[headline: Steve Helms, Competitor and industry professional]
Jay Smith: How did you get involved with model aviation?
Steve Helms: My modeling career began in the fall of 1958 with my father when I was 10 years old. In those days we built almost everything including some of the radio equipment. Our first model was a Sterling Piper Tri Pacer single-channel model with a tube receiver and rubber-powered escapements. The transmitter was a ground-based Gyro transmitter with 5 watts of power output and a three-section, 9-foot antenna.
We chose a K&B .29 engine, but later downsized to a K&B .23 after we learned about needing downthrust. Our first flight resulted in three consecutive inside loops because it was overpowered and lacked downthrust. The flight did end successfully. With the aid of low motor control, we safely landed the model without destroying it.
From this point, flying RC models was in our blood. My father’s and my modeling directions were different. He ended up competing in Formula 1 Pylon Racing and I choose F3A Aerobatics, competing on three USA World Championship teams (1981, 1983, 1987) before moving on to helicopters in the 1990s.
JS: How has model aviation impacted your life and/or career?
SH: In 1963, Westinghouse transferred my father from Charlotte, North Carolina, to Ft. Worth, Texas, and during the summer of 1964, I attended my first Nats in Grand Prairie, Texas. My mother drove me from Fort Worth to Grand Prairie every day so I could watch the top aerobatics pilots in the US compete. Even though I was not a competitor, it was my first introduction to analog proportional and I knew I wanted to compete in the future.
I began competing in Pattern in late 1964 or early 1965. Competition is what I enjoyed and in order to be a good competitor, I was likely going to need to work in the hobby industry. In 1968 I went to work for EK Logitrol while I finished school.
In 1969 I went to my second Nats and competed this time. I don’t remember my placing. I am sure it was not very good, yet it gave me the adrenalin I needed to get better, as well as learn more about radios and servos simply because they were not the quality-type equipment we have today. The servos took constant work to be able to compete.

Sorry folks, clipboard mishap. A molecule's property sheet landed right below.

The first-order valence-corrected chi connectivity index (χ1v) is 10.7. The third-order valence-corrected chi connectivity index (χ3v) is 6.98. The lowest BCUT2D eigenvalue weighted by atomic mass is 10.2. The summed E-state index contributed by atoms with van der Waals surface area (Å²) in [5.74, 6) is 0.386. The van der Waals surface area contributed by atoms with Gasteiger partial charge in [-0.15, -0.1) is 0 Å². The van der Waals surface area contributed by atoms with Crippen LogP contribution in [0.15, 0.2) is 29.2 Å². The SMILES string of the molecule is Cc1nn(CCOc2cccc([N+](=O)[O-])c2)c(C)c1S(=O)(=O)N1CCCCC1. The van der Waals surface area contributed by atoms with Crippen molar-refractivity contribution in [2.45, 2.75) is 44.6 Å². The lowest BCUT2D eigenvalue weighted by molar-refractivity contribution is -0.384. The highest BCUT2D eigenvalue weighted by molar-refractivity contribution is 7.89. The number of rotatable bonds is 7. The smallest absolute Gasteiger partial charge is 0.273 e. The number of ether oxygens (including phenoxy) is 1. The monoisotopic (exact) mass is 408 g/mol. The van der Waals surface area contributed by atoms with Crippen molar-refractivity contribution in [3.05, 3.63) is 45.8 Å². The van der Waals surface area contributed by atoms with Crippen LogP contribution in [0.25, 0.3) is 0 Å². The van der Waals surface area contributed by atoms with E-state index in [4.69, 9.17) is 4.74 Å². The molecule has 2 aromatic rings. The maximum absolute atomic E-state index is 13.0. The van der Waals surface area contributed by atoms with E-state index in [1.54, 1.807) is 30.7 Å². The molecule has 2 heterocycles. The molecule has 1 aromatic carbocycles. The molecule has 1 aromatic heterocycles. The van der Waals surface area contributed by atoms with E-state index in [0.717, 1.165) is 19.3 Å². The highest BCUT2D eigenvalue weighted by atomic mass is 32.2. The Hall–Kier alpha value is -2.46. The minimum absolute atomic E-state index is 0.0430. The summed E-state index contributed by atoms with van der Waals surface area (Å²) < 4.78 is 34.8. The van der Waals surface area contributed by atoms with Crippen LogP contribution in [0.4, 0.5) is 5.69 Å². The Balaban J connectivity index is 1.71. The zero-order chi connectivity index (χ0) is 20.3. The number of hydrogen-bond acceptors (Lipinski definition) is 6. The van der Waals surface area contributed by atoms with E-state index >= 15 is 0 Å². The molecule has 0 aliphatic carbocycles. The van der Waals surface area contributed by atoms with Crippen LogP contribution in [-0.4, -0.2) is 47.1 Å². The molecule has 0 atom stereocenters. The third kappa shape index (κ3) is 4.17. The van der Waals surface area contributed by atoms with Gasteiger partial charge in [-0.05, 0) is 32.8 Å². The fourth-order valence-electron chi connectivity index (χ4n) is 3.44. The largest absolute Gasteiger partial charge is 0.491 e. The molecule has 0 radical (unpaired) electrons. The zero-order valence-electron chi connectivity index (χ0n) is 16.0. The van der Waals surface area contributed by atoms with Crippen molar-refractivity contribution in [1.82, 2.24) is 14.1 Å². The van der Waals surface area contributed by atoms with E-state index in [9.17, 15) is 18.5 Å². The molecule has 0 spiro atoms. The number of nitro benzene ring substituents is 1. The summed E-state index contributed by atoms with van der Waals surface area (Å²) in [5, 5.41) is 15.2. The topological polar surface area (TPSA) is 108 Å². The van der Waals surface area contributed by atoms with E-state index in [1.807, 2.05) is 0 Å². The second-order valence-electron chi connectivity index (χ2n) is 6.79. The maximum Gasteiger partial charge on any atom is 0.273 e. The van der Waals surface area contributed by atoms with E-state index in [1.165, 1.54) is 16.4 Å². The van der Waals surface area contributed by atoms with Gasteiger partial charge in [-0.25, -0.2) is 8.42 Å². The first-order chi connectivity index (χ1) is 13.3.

From EK Logitrol I went to work for Pro Line Electronics and then Kraft Systems where I worked with Doug Spreng to develop the Kraft Signature Series Radio. After this I started my own company, Radio South, in Pensacola, Florida, doing custom radio work and general service.
During my time at Radio South, a new radio company, Futaba Corporation of America, asked me to work as a consultant. I eventually went to work for Futaba full time in 1985 until April 2013 when I retired.
I still work as a Futaba consultant because my interest in modeling and improving the hobby in general is still a top priority. Modeling has impacted my life in many ways, but the most notable are in competition as well as working in the hobby industry.
JS: What disciplines of modeling do you currently participate in?
SH: Helicopters are my primary interest now, but I still enjoy occasionally flying airplanes as well as indoor airplanes.
JS: What are your other hobbies?
SH: At this time I do not have any other hobbies, but over past years I have enjoyed riding both dirt bikes as well as street bikes.
JS: Who (or what) has influenced you most?
SH: There have been many people in this hobby that have had a long-lasting effect on me and I would just like to name a few.
• My father for teaching me to be patient and learning as much as possible about what I was interested in.
•Jim Fosgate (owner of Pro Line Electronics) for teaching me how to build and maintain quality, reliable electronics.
• Phil Kraft for giving me his theory on models and what it took to win. “I don’t always have the best-designed model, but I fly it until I know what it takes to make it competitive.”
• Doug Spreng for teaching me how to design and develop a product from nothing until it is ready for production.
• Ron Chidgey, Jim Whitley, and Ed Keck for truly teaching me the fine arts of trimming a model for competition.
• Yuzo Daimon for teaching me the business aspects of the hobby industry.
I continue to follow the lessons I have learned from many people to help make this an enjoyable hobby for myself and others.
JS: What would you consider to be the biggest innovation in radios?
SH: Most people would say pulse code modulation and spread spectrum technology, but I consider these just modes of transmission. They are important, but they’re not things we couldn’t live without. For me, there have been three major innovations in the past 50 years that have influenced RC modelers.
• The first major breakthrough for me was progressing from single channel and reed equipment to proportional radios. This goes back to my first Nats when I saw Dr. Ralph Brookes flying an early prototype Orbit analog proportional system. To this day, all I can remember is how smoothly his model flew without the jerkiness of reeds.
• The development of dual rates, end-point adjustment, reversing switches, and exponential.
• The development of computerized transmitters, especially the Futaba 14MZ which used Windows as an operating system.